It is hard to catch a picture of these dynamic creatures as their movement is so lively and quick. However, Hummingbirds need both nectar and rest to fuel their flight and the rapid beating of their wings. This picture is compliments of Michael Brown, he captured this hummingbird visiting his backyard feeder on a sunny day. The rim on this feeder provides a nice resting place for the birds.
I went to our local nursery called the Gray Barn. They provided me with an informative handout on blooms that attract hummingbirds. Fuchsia, Foxglove and Gloxinia are just a few plants that are common in Pacific Northwest gardens, you can plant them in your yard or set up a container garden to entice these beautiful birds. The local gardeners at the Gray Barn can recommend specific flowers to plant in each season to keep the hummingbirds visiting your garden throughout the year. If you are local – go for a visit, even if you don’t want to buy plants you can walk through the nursery and garden shop.
This is a picture of how Aly uses rot iron hangers to create a feeding and resting area for the hummers. She suggests that you use four cups of water to one cup of sugar to make the hummingbird juice, this is the basic recipe that almost all gardners use.
Here is the another feeder, if you look close you can see that bottom part of the feeder and rim are plastic (but they appear metal). Aly suggests that you buy feeders with those details, if the whole base is metal, rusting occurs and that is “No Bueno!”
Nectar is simple to make, all you need is two ingredients sugar and water. Don’t forget your pot, a measuring cup, wooden spoon and funnel. Pictured are two of Aly’s feeders, notice they are brightly colored – hummers like bold colors.
Boil 4 cups of water on the stove top. If you use an extra large pot you can double or triple your recipe depending on how many feeders you need to fill.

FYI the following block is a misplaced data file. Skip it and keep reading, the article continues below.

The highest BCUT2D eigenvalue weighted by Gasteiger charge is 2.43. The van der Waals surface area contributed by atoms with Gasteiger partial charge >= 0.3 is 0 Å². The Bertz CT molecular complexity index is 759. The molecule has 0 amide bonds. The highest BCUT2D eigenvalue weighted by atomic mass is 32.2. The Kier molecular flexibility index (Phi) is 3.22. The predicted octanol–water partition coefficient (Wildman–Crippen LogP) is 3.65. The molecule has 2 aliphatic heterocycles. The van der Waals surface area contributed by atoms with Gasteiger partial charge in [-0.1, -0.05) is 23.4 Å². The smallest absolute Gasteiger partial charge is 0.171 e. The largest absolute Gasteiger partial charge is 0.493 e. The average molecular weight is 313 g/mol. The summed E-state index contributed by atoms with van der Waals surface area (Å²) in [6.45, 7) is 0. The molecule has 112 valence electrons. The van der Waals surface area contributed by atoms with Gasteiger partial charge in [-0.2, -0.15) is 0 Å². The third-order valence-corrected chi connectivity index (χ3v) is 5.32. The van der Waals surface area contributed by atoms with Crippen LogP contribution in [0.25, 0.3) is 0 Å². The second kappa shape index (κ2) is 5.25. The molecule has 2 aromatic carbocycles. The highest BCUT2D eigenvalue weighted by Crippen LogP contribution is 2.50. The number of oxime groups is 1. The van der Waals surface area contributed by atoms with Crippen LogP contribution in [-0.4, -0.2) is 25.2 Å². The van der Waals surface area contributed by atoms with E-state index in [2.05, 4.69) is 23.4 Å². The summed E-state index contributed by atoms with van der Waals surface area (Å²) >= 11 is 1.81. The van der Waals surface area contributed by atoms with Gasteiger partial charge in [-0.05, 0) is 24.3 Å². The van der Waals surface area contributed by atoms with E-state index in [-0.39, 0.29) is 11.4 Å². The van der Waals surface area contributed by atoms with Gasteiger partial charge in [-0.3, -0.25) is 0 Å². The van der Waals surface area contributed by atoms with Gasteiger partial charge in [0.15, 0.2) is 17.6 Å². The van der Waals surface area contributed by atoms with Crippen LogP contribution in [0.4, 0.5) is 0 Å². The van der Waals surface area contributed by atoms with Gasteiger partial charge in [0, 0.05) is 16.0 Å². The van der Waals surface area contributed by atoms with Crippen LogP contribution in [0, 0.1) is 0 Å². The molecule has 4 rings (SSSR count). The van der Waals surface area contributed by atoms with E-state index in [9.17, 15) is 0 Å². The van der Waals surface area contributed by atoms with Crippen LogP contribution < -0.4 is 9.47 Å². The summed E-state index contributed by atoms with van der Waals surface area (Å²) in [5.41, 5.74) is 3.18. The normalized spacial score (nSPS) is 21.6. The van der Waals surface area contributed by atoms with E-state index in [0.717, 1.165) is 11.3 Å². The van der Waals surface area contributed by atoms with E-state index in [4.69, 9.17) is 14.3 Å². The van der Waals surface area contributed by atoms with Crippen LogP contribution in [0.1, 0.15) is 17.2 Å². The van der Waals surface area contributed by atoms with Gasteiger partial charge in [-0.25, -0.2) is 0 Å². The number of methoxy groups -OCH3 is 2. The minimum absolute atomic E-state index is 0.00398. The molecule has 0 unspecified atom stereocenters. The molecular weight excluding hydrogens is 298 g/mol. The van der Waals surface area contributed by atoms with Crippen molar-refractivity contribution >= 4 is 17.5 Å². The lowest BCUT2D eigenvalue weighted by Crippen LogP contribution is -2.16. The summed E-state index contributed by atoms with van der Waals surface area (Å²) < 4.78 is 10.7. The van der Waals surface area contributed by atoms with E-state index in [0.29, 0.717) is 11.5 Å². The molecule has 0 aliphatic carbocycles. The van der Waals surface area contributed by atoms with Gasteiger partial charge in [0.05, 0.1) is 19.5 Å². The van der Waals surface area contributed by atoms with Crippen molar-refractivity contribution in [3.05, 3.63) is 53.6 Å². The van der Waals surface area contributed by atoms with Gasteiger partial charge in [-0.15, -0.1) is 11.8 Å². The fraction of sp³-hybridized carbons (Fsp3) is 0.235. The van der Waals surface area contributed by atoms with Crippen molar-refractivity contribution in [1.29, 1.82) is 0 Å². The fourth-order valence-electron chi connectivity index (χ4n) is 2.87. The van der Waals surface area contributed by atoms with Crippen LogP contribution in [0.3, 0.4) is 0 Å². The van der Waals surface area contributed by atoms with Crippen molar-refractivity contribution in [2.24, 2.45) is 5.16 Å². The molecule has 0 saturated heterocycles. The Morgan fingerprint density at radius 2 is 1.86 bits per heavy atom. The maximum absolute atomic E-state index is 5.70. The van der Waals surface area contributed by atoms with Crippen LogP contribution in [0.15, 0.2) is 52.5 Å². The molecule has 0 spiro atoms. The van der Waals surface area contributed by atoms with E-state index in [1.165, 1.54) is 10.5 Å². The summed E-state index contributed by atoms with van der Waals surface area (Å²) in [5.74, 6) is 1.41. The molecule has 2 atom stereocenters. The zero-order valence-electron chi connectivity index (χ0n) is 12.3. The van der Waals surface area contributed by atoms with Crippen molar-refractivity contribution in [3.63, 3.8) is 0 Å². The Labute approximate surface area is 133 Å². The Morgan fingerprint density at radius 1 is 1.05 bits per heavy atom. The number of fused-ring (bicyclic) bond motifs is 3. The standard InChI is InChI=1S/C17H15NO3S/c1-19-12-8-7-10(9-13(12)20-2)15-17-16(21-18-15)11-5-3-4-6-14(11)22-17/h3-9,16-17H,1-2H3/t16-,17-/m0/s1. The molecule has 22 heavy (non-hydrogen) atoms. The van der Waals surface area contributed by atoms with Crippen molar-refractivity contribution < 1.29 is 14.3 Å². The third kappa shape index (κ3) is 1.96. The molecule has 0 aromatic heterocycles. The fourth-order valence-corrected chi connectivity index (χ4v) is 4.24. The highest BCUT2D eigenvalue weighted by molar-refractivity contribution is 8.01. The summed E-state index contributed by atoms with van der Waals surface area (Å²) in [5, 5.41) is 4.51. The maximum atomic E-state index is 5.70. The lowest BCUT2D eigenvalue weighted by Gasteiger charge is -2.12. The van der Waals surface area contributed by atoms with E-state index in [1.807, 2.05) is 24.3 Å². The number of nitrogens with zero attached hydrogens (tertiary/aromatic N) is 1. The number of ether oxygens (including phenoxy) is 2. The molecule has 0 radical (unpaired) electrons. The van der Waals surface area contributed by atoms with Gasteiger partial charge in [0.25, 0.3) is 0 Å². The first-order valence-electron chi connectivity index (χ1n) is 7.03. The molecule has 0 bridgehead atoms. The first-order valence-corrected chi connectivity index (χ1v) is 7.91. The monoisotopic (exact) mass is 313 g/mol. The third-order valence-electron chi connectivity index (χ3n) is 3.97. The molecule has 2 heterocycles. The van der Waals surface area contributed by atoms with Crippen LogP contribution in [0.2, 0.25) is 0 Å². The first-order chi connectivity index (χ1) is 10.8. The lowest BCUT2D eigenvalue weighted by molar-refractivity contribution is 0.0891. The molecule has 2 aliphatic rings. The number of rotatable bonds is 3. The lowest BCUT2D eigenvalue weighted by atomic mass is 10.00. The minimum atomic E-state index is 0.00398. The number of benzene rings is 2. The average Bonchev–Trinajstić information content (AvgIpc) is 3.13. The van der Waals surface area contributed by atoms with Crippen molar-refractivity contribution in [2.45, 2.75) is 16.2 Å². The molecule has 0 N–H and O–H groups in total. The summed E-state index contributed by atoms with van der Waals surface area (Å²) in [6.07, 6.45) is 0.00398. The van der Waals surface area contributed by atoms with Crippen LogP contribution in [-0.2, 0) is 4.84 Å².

Once the water comes to a boil, turn off the heat and add 1 cup of sugar.
Stir immediately, until all the sugar is dissolved. Remove the pot from the stove top, allowing the nectar to fully cool. Use the funnel to fill your feeders.
As we are making our way through summer I started think about what I need to keep myself energized. Just like the hummingbird, I also enjoy a sweet energy boost throughout my day. I use a Young Living product called Ningxia. This super juice and essential oil blend was introduced to me by Jen after I did a 24 hour (fully awake) sick/hospital shift with my youngest this winter. Truly, this is my go to since Jen introduced it to me. I use it consistently when kids are sick or when life is busy and my days are too long. It tastes great out of the refrigerator and it is refreshing in the morning and post lunch. Now that Summer is in full swing and the three kids are at home every day, all day – I am taking it twice daily.
Another thing that Jen introduced me to was her HAPPY blend. She made me a roll on essential oil blend that boosts my wakefulness in the morning. I put it on after I get out of the shower and it invigorates me. After I apply it, I feel just a bit brighter – I think the various citrus essential oils give me that happy energy I need. Happy roller ball recipe: Put in a roller ball container 10 drops Lemon, 10 drops Orange, 10 Drops Grapefruit, Bergamont and then fill with carrier oil like fractionated coconut oil.
I am going to end on this note. Every day I try to make space to stop and be still (that means to not move or make a sound), just like this butterfly. All things in nature, the butterfly, the hummingbird and humans need rest. All living things need to pause, to perch, to relax and recover one’s strength. With that, comes being still and quiet. The summer is naturally filled with many exciting activities and longer days which often over extend our natural daily output of energy. Finding time to pause, sit quietly, pray, read a book, listen to music, reflect on the beauty of the earth or just be – quiet moments are essential for summer time peace. To live a balanced life we must make time for rest and refreshment. This time allows us to recover our strength and peace of mind in order to live each day with pleasure. As humans we cannot take on the speed and intensity of the hummingbird life (remember they only live 3 -5 years). We need to make space for breathing deep, being calm and finding our tranquility.
Peace and Love! Heather